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Who killed print Britannica?

A noir murder mystery

When the print edition of Encyclopaedia Britannica turned up on a slab in March, 2012,
a significant shudder passed through many a media hide. Here surely was an old, loved
friend, murdered by technology. During the public autopsy that followed, most
commentators fingered Wikipedia as the prep, with a certain search engine lingering in
the shadows. Sure, they did it all right.

To listen to Jorge Cauz, president of the Encyclopaedia Britannica Company This has
nothing to do with Wikipedia or Google you would have thought the 244-year old
passed gently in its sleep; but the news industry knew better. Wikipedia and Google:
over the last ten years theyd seen these two slinking around the corners of dig street,
leaving behind many a pool of blood for the receivers to clear away in the morning.

But just as in the shadowy world of some Danish noir TV thriller The Killing, perhaps,
or The Bridge this particular story turns out to have an unexpected twist, a handbrake
plot turn and a lot more back story than one might imagine (or come to that require).

So who really killed print Britannica?

Exhibit: the smoking gun

The chart above would surely have had Sarah Lund doing one of those intense stares
into mid-distance, while a spare yet spooky piano figure played on the soundtrack.
Because it suggests that the highly public wounds inflicted by Google and Wikipedia on
print Britannica were merely that staple device of detective fiction, a bruise laid upon a
bruise. Was the victim already mortally wounded before our current suspects weighed
in, perhaps?

Burning the midnight oil, ignoring her voicemail and sidestepping yet another fleeting
chance of relationship happiness, Lund dives into the files. And she notices that long
before Wikipedia and Google had achieved anything like their current ubiquity,
Britannica was already a shadow of its former self. According to scene-of-the-crime, our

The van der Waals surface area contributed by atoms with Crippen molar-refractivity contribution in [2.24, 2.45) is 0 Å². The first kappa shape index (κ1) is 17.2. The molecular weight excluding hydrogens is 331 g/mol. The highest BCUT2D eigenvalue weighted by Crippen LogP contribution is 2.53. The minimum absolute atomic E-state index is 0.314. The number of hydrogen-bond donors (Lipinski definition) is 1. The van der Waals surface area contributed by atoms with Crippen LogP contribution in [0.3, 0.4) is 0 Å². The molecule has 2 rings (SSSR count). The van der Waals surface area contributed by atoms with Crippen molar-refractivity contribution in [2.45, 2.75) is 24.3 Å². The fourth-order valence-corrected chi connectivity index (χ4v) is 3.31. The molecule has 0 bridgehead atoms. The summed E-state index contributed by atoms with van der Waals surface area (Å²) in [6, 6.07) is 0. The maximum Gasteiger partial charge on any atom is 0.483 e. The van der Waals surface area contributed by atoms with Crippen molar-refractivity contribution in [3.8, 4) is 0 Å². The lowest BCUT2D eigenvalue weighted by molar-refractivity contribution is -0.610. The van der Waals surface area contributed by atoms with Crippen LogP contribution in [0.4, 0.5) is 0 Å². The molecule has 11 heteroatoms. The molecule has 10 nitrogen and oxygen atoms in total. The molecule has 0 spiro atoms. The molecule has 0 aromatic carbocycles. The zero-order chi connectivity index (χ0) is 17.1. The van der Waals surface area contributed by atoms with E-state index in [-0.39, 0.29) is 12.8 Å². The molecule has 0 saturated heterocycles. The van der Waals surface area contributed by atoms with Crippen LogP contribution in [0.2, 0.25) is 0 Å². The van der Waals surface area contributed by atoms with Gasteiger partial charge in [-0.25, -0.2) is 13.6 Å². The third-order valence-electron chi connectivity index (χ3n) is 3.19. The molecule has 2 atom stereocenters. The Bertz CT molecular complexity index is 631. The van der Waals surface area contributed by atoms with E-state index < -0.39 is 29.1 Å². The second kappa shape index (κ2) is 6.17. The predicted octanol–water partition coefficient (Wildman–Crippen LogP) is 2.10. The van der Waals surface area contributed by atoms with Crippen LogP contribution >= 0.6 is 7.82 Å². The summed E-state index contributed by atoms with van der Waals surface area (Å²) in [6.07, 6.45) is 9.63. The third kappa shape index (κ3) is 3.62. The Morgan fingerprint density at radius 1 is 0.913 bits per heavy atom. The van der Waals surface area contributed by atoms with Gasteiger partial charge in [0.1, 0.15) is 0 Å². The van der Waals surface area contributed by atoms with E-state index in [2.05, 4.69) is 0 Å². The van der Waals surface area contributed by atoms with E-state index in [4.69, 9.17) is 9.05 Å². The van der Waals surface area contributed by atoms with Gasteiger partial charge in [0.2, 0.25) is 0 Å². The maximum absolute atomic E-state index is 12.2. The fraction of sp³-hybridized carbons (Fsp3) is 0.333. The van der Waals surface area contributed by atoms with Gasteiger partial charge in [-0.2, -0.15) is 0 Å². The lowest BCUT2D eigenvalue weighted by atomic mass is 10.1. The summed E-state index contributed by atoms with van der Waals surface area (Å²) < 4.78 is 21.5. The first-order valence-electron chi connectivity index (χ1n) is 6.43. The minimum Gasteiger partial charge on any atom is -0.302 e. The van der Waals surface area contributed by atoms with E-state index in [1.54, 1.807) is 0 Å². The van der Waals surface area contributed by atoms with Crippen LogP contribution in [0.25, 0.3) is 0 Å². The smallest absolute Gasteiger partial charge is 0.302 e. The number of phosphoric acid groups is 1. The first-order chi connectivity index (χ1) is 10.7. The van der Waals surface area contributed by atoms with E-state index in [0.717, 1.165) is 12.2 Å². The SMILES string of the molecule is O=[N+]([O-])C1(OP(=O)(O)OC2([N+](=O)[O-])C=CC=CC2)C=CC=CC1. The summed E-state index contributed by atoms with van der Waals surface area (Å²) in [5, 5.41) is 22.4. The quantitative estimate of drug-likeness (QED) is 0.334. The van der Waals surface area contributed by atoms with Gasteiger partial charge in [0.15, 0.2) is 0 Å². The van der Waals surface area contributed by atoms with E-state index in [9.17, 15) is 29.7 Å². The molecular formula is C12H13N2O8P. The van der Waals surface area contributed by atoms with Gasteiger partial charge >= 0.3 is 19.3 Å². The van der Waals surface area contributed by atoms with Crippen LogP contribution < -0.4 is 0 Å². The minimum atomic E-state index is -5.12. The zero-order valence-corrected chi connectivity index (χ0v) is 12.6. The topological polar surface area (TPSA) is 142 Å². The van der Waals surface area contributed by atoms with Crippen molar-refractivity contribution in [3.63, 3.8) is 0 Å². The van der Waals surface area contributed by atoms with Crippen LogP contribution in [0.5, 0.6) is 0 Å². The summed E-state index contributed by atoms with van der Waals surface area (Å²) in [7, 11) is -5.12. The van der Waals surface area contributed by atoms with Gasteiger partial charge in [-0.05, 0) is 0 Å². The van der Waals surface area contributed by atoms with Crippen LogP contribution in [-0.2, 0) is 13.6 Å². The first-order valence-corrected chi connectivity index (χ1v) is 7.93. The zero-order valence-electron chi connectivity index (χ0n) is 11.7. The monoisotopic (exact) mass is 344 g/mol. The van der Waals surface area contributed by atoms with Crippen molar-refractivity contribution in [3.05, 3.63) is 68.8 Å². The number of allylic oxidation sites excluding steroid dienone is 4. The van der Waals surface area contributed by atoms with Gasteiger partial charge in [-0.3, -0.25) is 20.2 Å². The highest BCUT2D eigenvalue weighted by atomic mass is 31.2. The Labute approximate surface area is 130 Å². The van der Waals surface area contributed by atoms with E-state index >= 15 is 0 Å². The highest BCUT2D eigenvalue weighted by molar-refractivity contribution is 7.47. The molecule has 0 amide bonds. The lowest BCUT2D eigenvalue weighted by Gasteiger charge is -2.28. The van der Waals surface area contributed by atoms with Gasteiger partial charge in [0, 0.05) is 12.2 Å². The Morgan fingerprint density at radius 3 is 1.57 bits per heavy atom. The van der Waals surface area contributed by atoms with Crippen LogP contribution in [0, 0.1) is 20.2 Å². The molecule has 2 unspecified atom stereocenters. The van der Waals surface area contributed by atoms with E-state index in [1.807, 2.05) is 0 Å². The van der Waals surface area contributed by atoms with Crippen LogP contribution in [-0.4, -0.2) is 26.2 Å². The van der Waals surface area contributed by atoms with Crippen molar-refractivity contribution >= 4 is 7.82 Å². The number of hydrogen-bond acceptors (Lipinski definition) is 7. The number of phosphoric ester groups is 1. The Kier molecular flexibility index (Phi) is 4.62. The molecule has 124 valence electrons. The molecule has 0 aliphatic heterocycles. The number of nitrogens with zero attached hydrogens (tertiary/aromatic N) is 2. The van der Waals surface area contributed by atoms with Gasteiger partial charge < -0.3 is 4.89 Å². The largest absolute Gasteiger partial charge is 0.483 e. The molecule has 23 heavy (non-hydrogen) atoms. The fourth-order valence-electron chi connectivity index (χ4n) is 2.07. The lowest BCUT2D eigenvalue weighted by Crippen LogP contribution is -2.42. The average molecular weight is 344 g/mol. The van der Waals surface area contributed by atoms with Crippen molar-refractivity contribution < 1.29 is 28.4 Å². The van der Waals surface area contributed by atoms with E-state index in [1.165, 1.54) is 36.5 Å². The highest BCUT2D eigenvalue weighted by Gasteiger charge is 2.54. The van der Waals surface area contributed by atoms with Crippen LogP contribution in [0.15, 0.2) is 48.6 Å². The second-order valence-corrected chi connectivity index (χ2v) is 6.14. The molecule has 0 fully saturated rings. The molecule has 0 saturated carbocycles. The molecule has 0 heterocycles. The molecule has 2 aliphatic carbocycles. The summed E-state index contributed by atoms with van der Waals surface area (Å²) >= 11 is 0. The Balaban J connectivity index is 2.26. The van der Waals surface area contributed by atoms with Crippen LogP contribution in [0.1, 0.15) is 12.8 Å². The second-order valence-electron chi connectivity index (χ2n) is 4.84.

smoking gun (slide courtesy of KPCB analyst Mary Meeker) has a set of the fingerprints
all over it belonging to Microsofts Encarta.

So OK, its all down to how you label the chart, but Britannicas rapid decline coincides
all too neatly with the release of Encarta on CD ROM.

Suddenly the pattern looks as clear as the one on Lunds famous fair-isle sweaters.
When Larry Page and Segei Brin got together in the garage in 1998, print Britannica
had already lost around two thirds of its sales. By the time Wikipedia launched in 2001,
it was down to around 25% of its 1990 peak. And when Microsoft finally put a pillow over
Encartas head in 2008, the CD ROM based encyclopedia itself a victim of technologys
breathless onrush, Britannica was already on the floor.

It was beginning to look like a cold case.

Crime stories dont have morals anymore. These days they make do with a bitter
aftertaste. But if this story has a point at all its that Jorge Cauz was perhaps right.
Google and Wikipedia didnt kill print Britannica.

Alastair Sweeny of Microsoft says, they did it to themselves. My company approached

them in the early 1990s with workable CD-ROM search system; they turned us down,
telling us they were producing a searchable digital version themselves. It didnt work.
The following year Encarta arrived.

Question: Microsoft however had to ground Encarta. Discuss this case in the
context of Viable System Model.